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Chapter 13 bankruptcy  is a payment plan bankruptcy for

student overburdened with student loan debt
student overburdened with student loan debt


Not necessarily a 100% payment plan.

Student Loans In Chapter 13 Bankruptcy

In Chapter 13, creditors in the same class must be treated, that is, paid, the same percentage of its claim.

Read More from: Discharge Student Loan

12 hours 56 min ago

Lawyer Nick GajewskiFor a large portion of people in America, a home is the most valuable asset they own.  It’s only natural, therefore, that one of the main concerns of potential clients is how the Bankruptcy Court deals with mortgage debts.

Bankruptcy Court Won’t Get Involved in Your Mortgage

The good news is that for the vast majority of Chapter 7 and Chapter 13 cases, the Court will not get involved in your mortgage.  You can usually continue to make your normal mortgage payments as though a bankruptcy case never happened.  In fact, the Bankruptcy Court does not have the authority to alter your monthly mortgage payments.  The amount of your payments is controlled by the original mortgage contract you signed when you bought your house.  The Court will only become involved in a few situations.

Read More from: Bonds & Botes, P.C.

1 day 1 hour ago

If stories like the Wells Fargo scandal are repeated at other institutions, U.S. banks could soon experience the same reputational and regulatory fate of their cousins in the United Kingdom.

Read More from: BankThink

1 day 2 hours ago

A new wave of exciting innovation is presenting businesses with opportunities to improve processes and the consumer experience.

Read More from: BankThink

1 day 4 hours ago

Breaking News This Morning ...

Deutsche sells insurer: Deutsche Bank, which is under heavy pressure to raise capital, said Wednesday it sold its Abbey Life insurance unit to Phoenix Group Holdings for $1.22 billion. The bank's stock, which hit a 33-year low earlier this week, as it faces a potential $14 billion penalty in the U.S. for allegedly selling toxic mortgage-backed securities, in addition to other problems, including a failed stress test and weak quarterly earnings....

Read More from: BankThink

1 day 5 hours ago

HSBC Bank USA, N.A. v. Zair, 550 B.R. 188 (Bankr. E.D. N.Y. 2016) – The debtors proposed a chapter 13 plan that provided for surrendering real property to the first mortgagee, with title to the property vesting in the mortgagee … Continue reading

1 day 7 hours ago

Federal Reserve Headquarters in Washington DCThe Federal Reserve recently made the surprising decision not to raise interest rates this month, instead choosing to push back a rate hike until December. This has raised concerns that the economy could continue to struggle, which could lead to a rise in the total number of bankruptcies filed by individuals who are dealing with enormous debts.

The Fed’s non-decision was made at a two-day policy meeting of members of the Federal Open Market Committee, with members on the 10-person committee voting to maintain the current federal funds rate of between 0.25 percent and 0.50 percent.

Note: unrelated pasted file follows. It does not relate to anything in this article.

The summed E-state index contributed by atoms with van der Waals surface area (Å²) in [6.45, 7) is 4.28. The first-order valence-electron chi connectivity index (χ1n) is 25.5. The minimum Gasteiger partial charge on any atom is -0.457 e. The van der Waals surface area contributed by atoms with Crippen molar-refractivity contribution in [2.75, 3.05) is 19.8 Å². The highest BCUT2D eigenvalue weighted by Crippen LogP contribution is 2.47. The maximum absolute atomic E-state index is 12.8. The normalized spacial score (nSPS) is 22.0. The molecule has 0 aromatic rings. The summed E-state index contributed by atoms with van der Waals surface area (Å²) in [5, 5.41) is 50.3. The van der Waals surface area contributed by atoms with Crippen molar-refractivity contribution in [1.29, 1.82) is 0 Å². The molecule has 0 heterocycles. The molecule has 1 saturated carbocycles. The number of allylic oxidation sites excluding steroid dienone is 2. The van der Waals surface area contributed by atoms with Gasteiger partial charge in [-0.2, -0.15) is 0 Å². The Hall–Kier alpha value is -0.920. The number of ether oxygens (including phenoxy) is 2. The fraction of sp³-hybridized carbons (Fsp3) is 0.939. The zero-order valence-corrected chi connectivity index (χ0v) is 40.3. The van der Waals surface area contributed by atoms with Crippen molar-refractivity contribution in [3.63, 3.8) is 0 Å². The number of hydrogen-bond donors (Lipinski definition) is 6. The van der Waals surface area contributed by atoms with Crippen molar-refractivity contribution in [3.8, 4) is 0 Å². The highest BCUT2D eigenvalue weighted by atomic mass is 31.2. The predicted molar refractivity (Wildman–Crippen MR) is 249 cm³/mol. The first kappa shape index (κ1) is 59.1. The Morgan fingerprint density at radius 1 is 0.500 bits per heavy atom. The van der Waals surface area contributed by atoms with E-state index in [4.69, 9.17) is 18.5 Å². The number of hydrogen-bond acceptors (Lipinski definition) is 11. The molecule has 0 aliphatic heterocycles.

In a statement, the Fed indicated that there is a need “to wait for further evidence of continued progress” before significantly raising interest rates to between 0.50 percent and 0.75 percent.

1 day 20 hours ago

Caesars (photo by Marilyn Swanson)

Judge Goldbar is right.

Bankruptcy Judge A. Benjamin Goldbar, of Chicago, received lots of grief in recent days over the resignation of the Caesars mediator.  The resignation letter focuses on “atypical” language on mediation confidentiality that Judge Goldbar used to support his order terminating a stay of legal action against the Caesars parent company.  Here’s an article on the resignation.

But subsequent developments show that Judge Goldbar was right on the merits of the stay termination.

Judge Goldbar found the stay’s continuing existence to be an impediment to settlement–indicating that the stay’s termination would apply pressure toward achieving a settlement.

So, he terminated the stay (and used the offending mediation confidentiality language as part of the rationale for doing so).  Judge Goldbar is now proven to be correct that stay termination would improve settlement possibilities:

Read More from: Mediatbankry

1 day 21 hours ago
  Judge Gravelle of the Bankruptcy Court in New Jersey ruled that a 2nd mortgage secured by property that was owned by debtor and a non-filing ex-spouse of the Debtor can be stripped in a chapter 13 case.  In re Mensah-Narh, No. 15-33385 (CMG), 2016 WL 5334973 (Bankr. D.N.J. Sept. 23, 2016).  The motion was filed as to the Debtor's residence.  The ex-spouse signed his interest to the Debtor by quit-claim deed after the bankruptcy was filed.  Both the note and mortgage were signed by both the Debtor and the ex-spouse.  There was no evidence the the record as to any requirement in the divorce for him to transfer his interest in the property to the Debtor.
  Section 506(a)(1) of  the Bankruptcy Code permits debtors to modify secured claims by stripping down the secured portion of the claim where the value of the property is less than the secured portion.  Nobleman v. Am Sav. Bank, 508 U.S. 324, 328 n.3 (1991) made this available to debtors in chapter 13 cases.  While this is not available when there is any equity in the property after the prior mortgages per 11 U.S.C. 1322(b)(2); where the mortgage to be stripped is wholly unsecured, the relief is still available.  In re McDonald, 205 F.3d 606 (3rd Cir. 2000).